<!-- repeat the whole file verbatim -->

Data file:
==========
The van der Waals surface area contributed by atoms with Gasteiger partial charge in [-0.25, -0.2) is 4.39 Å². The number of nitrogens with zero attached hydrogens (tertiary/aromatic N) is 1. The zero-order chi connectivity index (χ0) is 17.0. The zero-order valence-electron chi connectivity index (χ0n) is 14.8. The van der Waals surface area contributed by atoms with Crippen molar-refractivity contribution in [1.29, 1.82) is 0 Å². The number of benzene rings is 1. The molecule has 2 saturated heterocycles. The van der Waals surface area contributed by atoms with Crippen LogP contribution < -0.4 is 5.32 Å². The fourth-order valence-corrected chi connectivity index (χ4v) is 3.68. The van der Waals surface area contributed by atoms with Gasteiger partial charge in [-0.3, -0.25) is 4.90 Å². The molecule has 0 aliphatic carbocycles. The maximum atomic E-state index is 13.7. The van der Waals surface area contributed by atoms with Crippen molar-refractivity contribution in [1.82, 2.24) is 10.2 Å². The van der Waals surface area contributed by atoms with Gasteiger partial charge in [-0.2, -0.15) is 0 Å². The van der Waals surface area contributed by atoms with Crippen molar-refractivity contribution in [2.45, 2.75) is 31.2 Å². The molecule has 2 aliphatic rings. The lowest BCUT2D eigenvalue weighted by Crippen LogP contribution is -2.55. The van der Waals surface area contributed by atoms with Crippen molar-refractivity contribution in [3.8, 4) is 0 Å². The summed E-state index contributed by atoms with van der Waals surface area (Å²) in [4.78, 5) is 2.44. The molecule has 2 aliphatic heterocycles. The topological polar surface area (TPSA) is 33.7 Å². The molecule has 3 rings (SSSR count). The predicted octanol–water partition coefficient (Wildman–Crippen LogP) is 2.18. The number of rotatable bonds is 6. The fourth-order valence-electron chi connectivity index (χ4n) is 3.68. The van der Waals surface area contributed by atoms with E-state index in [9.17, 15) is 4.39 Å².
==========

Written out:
The van der Waals surface area contributed by atoms with Gasteiger partial charge in [-0.25, -0.2) is 4.39 Å². The number of nitrogens with zero attached hydrogens (tertiary/aromatic N) is 1. The zero-order chi connectivity index (χ0) is 17.0. The zero-order valence-electron chi connectivity index (χ0n) is 14.8. The van der Waals surface area contributed by atoms with Crippen molar-refractivity contribution in [1.29, 1.82) is 0 Å². The number of benzene rings is 1. The molecule has 2 saturated heterocycles. The van der Waals surface area contributed by atoms with Crippen LogP contribution < -0.4 is 5.32 Å². The fourth-order valence-corrected chi connectivity index (χ4v) is 3.68. The van der Waals surface area contributed by atoms with Gasteiger partial charge in [-0.3, -0.25) is 4.90 Å². The molecule has 0 aliphatic carbocycles. The maximum atomic E-state index is 13.7. The van der Waals surface area contributed by atoms with Crippen molar-refractivity contribution in [1.82, 2.24) is 10.2 Å². The van der Waals surface area contributed by atoms with Gasteiger partial charge in [-0.2, -0.15) is 0 Å². The van der Waals surface area contributed by atoms with Crippen molar-refractivity contribution in [2.45, 2.75) is 31.2 Å². The molecule has 2 aliphatic rings. The lowest BCUT2D eigenvalue weighted by Crippen LogP contribution is -2.55. The van der Waals surface area contributed by atoms with Crippen molar-refractivity contribution in [3.8, 4) is 0 Å². The summed E-state index contributed by atoms with van der Waals surface area (Å²) in [4.78, 5) is 2.44. The molecule has 2 aliphatic heterocycles. The topological polar surface area (TPSA) is 33.7 Å². The molecule has 3 rings (SSSR count). The predicted octanol–water partition coefficient (Wildman–Crippen LogP) is 2.18. The number of rotatable bonds is 6. The fourth-order valence-electron chi connectivity index (χ4n) is 3.68. The van der Waals surface area contributed by atoms with E-state index in [9.17, 15) is 4.39 Å².